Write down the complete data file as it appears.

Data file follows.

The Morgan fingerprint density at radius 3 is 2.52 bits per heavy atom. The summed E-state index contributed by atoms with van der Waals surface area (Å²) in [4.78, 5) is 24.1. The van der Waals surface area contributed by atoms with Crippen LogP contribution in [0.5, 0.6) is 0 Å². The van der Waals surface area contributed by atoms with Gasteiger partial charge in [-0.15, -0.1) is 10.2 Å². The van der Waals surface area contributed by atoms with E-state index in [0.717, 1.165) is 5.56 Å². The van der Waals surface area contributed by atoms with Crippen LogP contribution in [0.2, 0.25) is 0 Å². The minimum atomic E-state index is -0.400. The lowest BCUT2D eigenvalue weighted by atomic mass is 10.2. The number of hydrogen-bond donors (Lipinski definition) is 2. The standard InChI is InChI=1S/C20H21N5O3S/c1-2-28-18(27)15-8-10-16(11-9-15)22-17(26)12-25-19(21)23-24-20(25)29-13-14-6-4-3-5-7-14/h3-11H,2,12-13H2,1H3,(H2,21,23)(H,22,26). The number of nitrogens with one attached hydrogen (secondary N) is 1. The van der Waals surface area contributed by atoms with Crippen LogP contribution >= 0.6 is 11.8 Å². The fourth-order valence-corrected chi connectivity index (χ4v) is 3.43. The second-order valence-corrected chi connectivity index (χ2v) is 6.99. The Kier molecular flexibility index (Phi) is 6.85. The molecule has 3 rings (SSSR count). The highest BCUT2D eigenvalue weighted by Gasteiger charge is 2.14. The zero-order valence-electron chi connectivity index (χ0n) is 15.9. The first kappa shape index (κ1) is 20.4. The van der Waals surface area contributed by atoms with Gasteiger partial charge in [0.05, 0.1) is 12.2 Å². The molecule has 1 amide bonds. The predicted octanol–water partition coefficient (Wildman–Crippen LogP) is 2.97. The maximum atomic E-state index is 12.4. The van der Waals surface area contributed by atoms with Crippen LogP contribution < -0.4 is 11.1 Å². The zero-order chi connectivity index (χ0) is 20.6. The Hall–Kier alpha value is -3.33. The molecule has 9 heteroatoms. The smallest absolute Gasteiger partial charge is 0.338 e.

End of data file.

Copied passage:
The Morgan fingerprint density at radius 3 is 2.52 bits per heavy atom. The summed E-state index contributed by atoms with van der Waals surface area (Å²) in [4.78, 5) is 24.1. The van der Waals surface area contributed by atoms with Crippen LogP contribution in [0.5, 0.6) is 0 Å². The van der Waals surface area contributed by atoms with Gasteiger partial charge in [-0.15, -0.1) is 10.2 Å². The van der Waals surface area contributed by atoms with E-state index in [0.717, 1.165) is 5.56 Å². The van der Waals surface area contributed by atoms with Crippen LogP contribution in [0.2, 0.25) is 0 Å². The minimum atomic E-state index is -0.400. The lowest BCUT2D eigenvalue weighted by atomic mass is 10.2. The number of hydrogen-bond donors (Lipinski definition) is 2. The standard InChI is InChI=1S/C20H21N5O3S/c1-2-28-18(27)15-8-10-16(11-9-15)22-17(26)12-25-19(21)23-24-20(25)29-13-14-6-4-3-5-7-14/h3-11H,2,12-13H2,1H3,(H2,21,23)(H,22,26). The number of nitrogens with one attached hydrogen (secondary N) is 1. The van der Waals surface area contributed by atoms with Crippen LogP contribution >= 0.6 is 11.8 Å². The fourth-order valence-corrected chi connectivity index (χ4v) is 3.43. The second-order valence-corrected chi connectivity index (χ2v) is 6.99. The Kier molecular flexibility index (Phi) is 6.85. The molecule has 3 rings (SSSR count). The highest BCUT2D eigenvalue weighted by Gasteiger charge is 2.14. The zero-order valence-electron chi connectivity index (χ0n) is 15.9. The first kappa shape index (κ1) is 20.4. The van der Waals surface area contributed by atoms with Gasteiger partial charge in [0.05, 0.1) is 12.2 Å². The molecule has 1 amide bonds. The predicted octanol–water partition coefficient (Wildman–Crippen LogP) is 2.97. The maximum atomic E-state index is 12.4. The van der Waals surface area contributed by atoms with Crippen LogP contribution < -0.4 is 11.1 Å². The zero-order chi connectivity index (χ0) is 20.6. The Hall–Kier alpha value is -3.33. The molecule has 9 heteroatoms. The smallest absolute Gasteiger partial charge is 0.338 e.